Options for Single Family Homeowners

Grid Alternatives Mid-Atlantic provides solarinstallations to income-qualified single-familyhomeowners through Solar Works DC, the District’s solarinstallation and job training program. In addition to preparing residents to enter careers insolar and related industries, Solar Works DC reduces energy costs for low- and moderate-income homeowners by installing solar systems on their homes. Homeowners will leasetheir solar systems at no cost to them and will receive 100% of the energy the systemproduces. You will also receive no-cost solar system maintenance, repairs, performanceguarantee, and an insurance policy covering the system.

How to apply: Contact Jacqueline Treiger, Senior Outreach Coordinator by phone at (202) 517-8858 or by email at[email protected].


Washington DC residents can participate in Solar for All single family solar or community solar options if the householdincome is below 80% of the area median income (AMI) threshold, as listed below

Persons in household 1 2 3 4 5 6 7 8
Income threshold $67,950 $77,650 $87,350 $97,050 $104,850 $112,600 $120,350 $128,150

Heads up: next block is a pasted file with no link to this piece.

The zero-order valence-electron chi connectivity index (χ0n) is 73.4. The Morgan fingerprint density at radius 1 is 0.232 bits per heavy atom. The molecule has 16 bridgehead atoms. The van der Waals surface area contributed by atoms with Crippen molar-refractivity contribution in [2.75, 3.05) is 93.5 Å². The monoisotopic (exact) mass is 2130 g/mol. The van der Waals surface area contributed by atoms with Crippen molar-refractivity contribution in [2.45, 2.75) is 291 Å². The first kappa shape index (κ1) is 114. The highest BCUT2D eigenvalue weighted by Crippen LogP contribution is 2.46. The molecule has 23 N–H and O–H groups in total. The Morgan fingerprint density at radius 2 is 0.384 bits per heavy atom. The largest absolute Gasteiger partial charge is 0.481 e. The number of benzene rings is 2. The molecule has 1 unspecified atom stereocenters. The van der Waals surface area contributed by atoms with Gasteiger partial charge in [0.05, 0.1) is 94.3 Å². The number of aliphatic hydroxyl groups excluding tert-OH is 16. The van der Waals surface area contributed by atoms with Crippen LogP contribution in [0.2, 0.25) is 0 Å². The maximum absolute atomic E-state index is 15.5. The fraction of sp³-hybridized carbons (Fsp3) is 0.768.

Household income amounts listed in the eligibility table are effective as of 10/1/18, but may change.
Please visit the US Dept of Housing and Urban Development website for the most up-to-date numbers.

Community Solar

Community solar provides the benefits of solar to residents who can’tinstall systems on their home, including renters and homeownerswhose rooftops are shaded or need repairs. A community solar projectis not located on the home, but offsite, and the benefiting householdreceives a credit on their Pepco electricity bill each month.
Read more>>

How can I participate in Solar for All’s community solarprojects?

Several organizations are a part of the DOEE Solar for All community solar initiative. Two programs currently have openapplications. District residents interested in participating should reach out to those organizations directly using thecontact information provided below.

Additionally, in late 2019, DOEE plans to open enrollment for select income-eligible District residents to benefit from newcommunity solar projects, including a proposed project under development at Oxon Run.

Solar for All Community Solar projects currently open for general enrollment

Groundswell is installing solar on houses of worship including at the DuPont Park SeventhDay Adventist Church in Ward 7. Up to 47 income eligible households will receive energy creditsubscriptions at no cost. ContactLenwood Coleman [email protected] or 240-303-2944 formore information.

Neighborhood Solar Equity is installing solar on a local university and plans to providebenefits to income-eligible households in the District. For more information, contact[email protected] or 202-930-1904.